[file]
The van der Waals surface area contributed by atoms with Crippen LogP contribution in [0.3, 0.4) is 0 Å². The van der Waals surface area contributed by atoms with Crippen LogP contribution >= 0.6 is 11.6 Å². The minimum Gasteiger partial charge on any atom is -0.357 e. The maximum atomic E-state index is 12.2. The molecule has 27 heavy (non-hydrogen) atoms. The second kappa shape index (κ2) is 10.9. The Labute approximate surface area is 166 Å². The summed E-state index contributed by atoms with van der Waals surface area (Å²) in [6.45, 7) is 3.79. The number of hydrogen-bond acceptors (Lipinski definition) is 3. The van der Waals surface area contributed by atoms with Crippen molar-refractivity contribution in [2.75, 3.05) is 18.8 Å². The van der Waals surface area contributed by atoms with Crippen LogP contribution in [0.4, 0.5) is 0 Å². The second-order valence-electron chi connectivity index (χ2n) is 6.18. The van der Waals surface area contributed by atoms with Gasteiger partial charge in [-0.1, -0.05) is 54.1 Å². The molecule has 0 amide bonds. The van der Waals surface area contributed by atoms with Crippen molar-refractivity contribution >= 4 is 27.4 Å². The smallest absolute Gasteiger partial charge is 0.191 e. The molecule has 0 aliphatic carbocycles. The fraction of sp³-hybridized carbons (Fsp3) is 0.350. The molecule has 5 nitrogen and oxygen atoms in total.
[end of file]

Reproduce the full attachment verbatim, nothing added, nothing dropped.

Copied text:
The van der Waals surface area contributed by atoms with Crippen LogP contribution in [0.3, 0.4) is 0 Å². The van der Waals surface area contributed by atoms with Crippen LogP contribution >= 0.6 is 11.6 Å². The minimum Gasteiger partial charge on any atom is -0.357 e. The maximum atomic E-state index is 12.2. The molecule has 27 heavy (non-hydrogen) atoms. The second kappa shape index (κ2) is 10.9. The Labute approximate surface area is 166 Å². The summed E-state index contributed by atoms with van der Waals surface area (Å²) in [6.45, 7) is 3.79. The number of hydrogen-bond acceptors (Lipinski definition) is 3. The van der Waals surface area contributed by atoms with Crippen molar-refractivity contribution in [2.75, 3.05) is 18.8 Å². The van der Waals surface area contributed by atoms with Crippen LogP contribution in [0.4, 0.5) is 0 Å². The second-order valence-electron chi connectivity index (χ2n) is 6.18. The van der Waals surface area contributed by atoms with Gasteiger partial charge in [-0.1, -0.05) is 54.1 Å². The molecule has 0 amide bonds. The van der Waals surface area contributed by atoms with Crippen molar-refractivity contribution >= 4 is 27.4 Å². The smallest absolute Gasteiger partial charge is 0.191 e. The molecule has 0 aliphatic carbocycles. The fraction of sp³-hybridized carbons (Fsp3) is 0.350. The molecule has 5 nitrogen and oxygen atoms in total.